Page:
Advice to a Discarded Lover by Fleur Adcock explores both pity and revulsion, through the use of figurative imagery; a dead bird, maggots and the remaining bones. They are an analogy of the dead affair. With the use of figurative language the images are seen, smelled and heard. An authoritative voice is created to advise and command attention, through the use of instructive language throughout the six stanzas. Personification, analogy, rhetorical question and the way a word sounds, are also used to express advice. Each stanza effectively develops in showing the growth of revulsion the speaker feels towards the addressee, through the use of figurative language.
"Think, now:" (line 1) commands attention through the use of instructive language, a sense of power is given to the speaker in this opening line. This is reinforced through the use of clipped diction when introducing the dead bird full of maggots. The short sharp sentence structure forces imagery in a sudden and severe way. The bird is "Not only dead, not only fallen," (2), fallen implies that sins have been committed, hence "a Discarded Lover" (title). Maggots are associated with death and decay, this bird is "full of maggots:" (3), a rhetorical question is asked; does the bird cause "more pity or more revulsion?" (4) There is no room to argue a response ask the speaker moves quickly into the second stanza, this provides the speaker with an opportunity to express his/her feelings in a rhetorical way.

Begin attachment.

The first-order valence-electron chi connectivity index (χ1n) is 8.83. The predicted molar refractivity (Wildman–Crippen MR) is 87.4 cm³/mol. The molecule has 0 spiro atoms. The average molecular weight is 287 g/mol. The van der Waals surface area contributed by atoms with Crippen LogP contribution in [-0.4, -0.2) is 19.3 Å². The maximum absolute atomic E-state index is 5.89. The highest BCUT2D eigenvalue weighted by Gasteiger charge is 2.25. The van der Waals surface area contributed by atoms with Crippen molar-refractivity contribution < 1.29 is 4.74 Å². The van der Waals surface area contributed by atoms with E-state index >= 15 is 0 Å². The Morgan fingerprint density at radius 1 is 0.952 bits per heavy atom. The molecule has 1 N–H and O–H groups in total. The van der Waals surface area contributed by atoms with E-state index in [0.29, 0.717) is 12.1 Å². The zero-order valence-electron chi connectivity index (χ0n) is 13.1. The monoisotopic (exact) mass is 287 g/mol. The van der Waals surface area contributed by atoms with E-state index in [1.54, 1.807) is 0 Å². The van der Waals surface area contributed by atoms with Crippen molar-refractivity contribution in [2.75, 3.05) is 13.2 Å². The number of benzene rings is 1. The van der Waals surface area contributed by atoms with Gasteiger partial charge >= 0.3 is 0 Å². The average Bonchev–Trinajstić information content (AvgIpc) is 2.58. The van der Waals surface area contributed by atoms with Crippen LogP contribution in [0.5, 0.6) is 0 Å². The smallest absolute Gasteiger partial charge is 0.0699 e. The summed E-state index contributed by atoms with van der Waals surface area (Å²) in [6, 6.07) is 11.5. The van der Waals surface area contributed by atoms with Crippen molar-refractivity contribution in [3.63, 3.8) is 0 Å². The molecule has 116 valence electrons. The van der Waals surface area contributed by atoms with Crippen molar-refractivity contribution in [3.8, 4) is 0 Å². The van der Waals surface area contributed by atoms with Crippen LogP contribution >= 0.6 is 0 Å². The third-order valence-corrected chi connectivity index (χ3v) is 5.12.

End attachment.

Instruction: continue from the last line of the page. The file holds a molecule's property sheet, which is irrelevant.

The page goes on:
Continued on from stanza one, stanza two explores both pity and revulsion "Pity is for the moment of death," (5), but after pity is felt a "change" (6) occurs and revulsion is revealed through the maggots of stanza one. The use of personification "creeping stench" (7) invokes an image of a sneaky, odious creature that envelops the bird with the disgusting smells. This stench is caused by the maggots seen "wriggling" (8) and "munching" (8) away at the dead birds decaying body. The maggots can be...
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